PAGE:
In early fall, eastern gray whales in the north Pacific begin their annual two-to-three-month, roughly 6,000 mile (10,000 km) voyage to the warm southern waters surrounding the Baja Peninsula and Gulf of California. Upon reaching their destination, the whales inhabit the lagoons to mate and for pregnant cows to give birth to and nurse their calves.
Starting in February, bulls and cows without young begin to travel back north, while pregnant and nursing cows remain in the area until May. As the pods make their way back north over the spring and early summer they typically travel along the same route only remaining a little further off the coast.
During their migration, gray whales travel an average of roughly 75 miles (120 km) per day at an average speed of 5 miles-per-hour (8 kph). In total, this round-trip covers a distance of roughly 12,000 miles (20,000 km) and is believed to be the longest annual migration of any mammal on Earth.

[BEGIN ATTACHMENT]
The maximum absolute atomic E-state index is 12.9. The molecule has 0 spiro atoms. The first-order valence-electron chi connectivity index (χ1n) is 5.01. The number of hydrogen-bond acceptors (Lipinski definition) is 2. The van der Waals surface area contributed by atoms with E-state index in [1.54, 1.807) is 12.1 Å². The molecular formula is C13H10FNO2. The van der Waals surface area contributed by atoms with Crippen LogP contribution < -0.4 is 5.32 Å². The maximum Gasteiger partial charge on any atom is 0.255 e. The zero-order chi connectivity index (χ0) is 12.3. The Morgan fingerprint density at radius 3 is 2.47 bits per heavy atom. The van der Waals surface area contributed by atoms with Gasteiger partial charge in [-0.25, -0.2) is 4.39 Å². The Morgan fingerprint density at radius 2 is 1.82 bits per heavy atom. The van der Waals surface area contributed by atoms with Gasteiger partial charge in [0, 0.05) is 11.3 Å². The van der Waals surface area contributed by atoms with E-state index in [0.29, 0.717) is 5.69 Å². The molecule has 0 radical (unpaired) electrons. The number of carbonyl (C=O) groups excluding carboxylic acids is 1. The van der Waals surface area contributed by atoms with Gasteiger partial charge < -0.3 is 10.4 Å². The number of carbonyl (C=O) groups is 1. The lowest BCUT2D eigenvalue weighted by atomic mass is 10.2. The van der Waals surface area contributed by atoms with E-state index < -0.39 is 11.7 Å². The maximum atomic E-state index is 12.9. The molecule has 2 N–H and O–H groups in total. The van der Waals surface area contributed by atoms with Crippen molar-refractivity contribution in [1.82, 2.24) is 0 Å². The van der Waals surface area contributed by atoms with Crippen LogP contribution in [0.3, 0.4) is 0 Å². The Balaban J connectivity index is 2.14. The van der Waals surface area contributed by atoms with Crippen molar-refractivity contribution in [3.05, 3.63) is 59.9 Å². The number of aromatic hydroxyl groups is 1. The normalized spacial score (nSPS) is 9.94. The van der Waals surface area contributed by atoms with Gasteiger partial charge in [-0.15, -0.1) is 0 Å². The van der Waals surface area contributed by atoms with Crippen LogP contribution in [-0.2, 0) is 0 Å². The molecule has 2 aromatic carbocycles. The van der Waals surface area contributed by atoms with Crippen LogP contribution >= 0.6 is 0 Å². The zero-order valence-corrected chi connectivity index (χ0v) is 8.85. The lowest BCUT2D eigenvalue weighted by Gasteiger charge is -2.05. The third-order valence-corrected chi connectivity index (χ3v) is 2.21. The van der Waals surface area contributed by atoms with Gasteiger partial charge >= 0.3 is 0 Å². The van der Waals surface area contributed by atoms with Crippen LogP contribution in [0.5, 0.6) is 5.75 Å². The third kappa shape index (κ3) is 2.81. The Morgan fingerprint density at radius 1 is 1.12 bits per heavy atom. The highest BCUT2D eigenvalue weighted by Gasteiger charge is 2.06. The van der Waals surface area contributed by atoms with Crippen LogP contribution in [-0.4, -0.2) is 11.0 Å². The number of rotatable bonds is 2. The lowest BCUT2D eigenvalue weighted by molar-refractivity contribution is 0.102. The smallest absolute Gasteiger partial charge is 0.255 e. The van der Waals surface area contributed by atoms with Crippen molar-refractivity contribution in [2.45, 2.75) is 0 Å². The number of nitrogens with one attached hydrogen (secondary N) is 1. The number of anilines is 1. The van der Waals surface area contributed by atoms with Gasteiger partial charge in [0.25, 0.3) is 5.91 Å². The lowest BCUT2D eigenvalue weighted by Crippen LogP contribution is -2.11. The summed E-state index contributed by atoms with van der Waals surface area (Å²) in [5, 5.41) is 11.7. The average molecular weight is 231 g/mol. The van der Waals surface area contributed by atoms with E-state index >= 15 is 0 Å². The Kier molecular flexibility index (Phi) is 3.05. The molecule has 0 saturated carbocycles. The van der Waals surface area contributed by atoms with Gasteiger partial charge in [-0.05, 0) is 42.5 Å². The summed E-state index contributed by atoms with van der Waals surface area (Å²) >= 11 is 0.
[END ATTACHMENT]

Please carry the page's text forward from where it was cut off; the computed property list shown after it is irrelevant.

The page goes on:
Though the gray whale’s lifespan remains unknown, scientists estimate that it ranges somewhere between 40 and 80 years.
Every day an adult gray whale eats as much as one ton (907 kg) of food comprised mostly of zooplankton, krill, amphipods and tube worms.
Once on the brink of extinction, gray whales are now protected by international law. They were removed from the United States endangered animals list in 1994.
Here are a few recommended areas to spot the gray whales on their migration route. Keep your eyes peeled anytime you're near the coast and you just might see one of these beautiful creatures.